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Wartime advancements now commonplace


Posted on 3 March 2018

War produced new circumstances and technology that was used in combat and then found other purposes in peacetime.

Here are some examples of common products that began or were popularised during the First World War.

Bandaids: Sterile wound dressings were pioneered by Johnson & Johnson during the war, using a method pioneered by French surgeon Alexis Carrell who estimated 80 per cent of amputations on the Western Front were due to wounds becoming infected. Carrel developed a sterile solution of chlorine and applied a dressing to injuries. After the war, Johnson & Johnson made the bandages adhesive. Bandaids were then advanced as sterile, in time for the Second World War.

Doughnuts: American soldiers on the Western Front were known as ‘doughboys’, one theory being this was due to their love of doughnuts made by the Salvation Army women. Most cultures have a food based on deep-fried batter. In the United States, the dough confectionery appeared when Dutch settlers brought olykoek (‘oily cake’) to New York. The simple doughnut became a symbol of relief for Americans on the front line with Salvation Army workers making them in the field.

Plastic surgery: Bullets and shrapnel left many soldiers disfigured and at risk of social stigma, prompting wartime surgeons to pioneer skin and bone grafts. The man who fixed faces was Harold Gillies from New Zealand. Dr Gillies was shocked by injuries he saw in the field and requested the British Army set up a plastic surgery unit. The unit in London treated 2,000 patients after the Battle of the Somme.

Teabags: Teabags were invented by accident when an American merchant put tea in small sachets and sent them as samples to customers. The customers mistakenly believed they were trialling a new product. A German company, Teekane, copied the invention and supplied the “tea bombs” to troops.

Tissues: ‘Cellucotton’ was developed by paper mills in Germany and trademarked by American manufacturer Kimberly-Clark. When America entered the war and surgical cotton was in short supply, the product was used as surgical dressing and in filters for gas masks. An employee ironed the tissue and it was released as Kleenex, ‘handkerchiefs you can throw away’, in 1924.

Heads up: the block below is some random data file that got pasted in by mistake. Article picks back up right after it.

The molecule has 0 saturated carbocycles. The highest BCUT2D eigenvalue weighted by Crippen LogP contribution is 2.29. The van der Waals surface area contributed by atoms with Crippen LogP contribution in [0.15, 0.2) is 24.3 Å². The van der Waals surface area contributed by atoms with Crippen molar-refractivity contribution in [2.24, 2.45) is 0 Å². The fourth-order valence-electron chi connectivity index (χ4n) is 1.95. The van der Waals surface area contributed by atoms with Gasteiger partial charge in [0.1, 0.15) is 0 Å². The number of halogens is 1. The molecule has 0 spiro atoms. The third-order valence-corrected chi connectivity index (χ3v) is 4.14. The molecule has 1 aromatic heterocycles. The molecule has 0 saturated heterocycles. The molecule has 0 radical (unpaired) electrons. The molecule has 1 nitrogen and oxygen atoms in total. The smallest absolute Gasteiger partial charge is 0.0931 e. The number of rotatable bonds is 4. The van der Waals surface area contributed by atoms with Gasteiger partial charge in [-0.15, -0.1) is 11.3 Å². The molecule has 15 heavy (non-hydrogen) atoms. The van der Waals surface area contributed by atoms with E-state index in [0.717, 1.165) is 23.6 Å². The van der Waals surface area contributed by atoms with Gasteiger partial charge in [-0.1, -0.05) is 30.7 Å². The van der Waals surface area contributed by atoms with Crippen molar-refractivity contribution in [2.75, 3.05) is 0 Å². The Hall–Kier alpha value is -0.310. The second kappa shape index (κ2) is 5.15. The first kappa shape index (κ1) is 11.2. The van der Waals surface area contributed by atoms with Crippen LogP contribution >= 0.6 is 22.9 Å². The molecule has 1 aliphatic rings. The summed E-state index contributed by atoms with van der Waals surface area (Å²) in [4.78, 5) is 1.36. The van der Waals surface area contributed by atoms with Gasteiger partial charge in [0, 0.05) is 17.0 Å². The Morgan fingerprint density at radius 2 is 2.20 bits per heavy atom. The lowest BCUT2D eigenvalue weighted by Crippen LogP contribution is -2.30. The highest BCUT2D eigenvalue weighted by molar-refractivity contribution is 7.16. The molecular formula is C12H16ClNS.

Wristwatches: Synchronisation was vital during the war, and men had to have both hands free, so wristwatches replaced pocket watches. The French luxury brand Cartier even released its “Tank” watch in a shape inspired by the Renault tanks on the Western Front.

Vegan sausages: The British blockaded Germany from 1914 to 1919, restricting goods to enemy countries and causing malnutrition and deaths. The Mayor of Cologne, Konrad Adenauer, responded to the crisis by making bread from rice, corn and barley and sausages from soy instead of meat. The “peace sausages” were patented by King George V when Germany declined to recognise them as ‘sausage’.

Zips: A Swedish engineer in the United States, Gideon Sundback, invented the zip in 1913 as the ‘hookless fastener’, a slider that locked two sets of teeth together. ‘Zippers’ became mainstream after the US Army and Navy used them in uniforms and boots. The name originated from B. F. Goodrich Company which used the fastener on its boots called ‘zipper’.

Stainless steel: Sheffield is famous for its steel and that is where metallurgist Harry Brearley discovered stainless steel as a hard alloy for rifles and aircraft. Brearley noticed that scraps of steel mixed with chromium did not rust. Stainless steel was then used in cutlery and surgical instruments.

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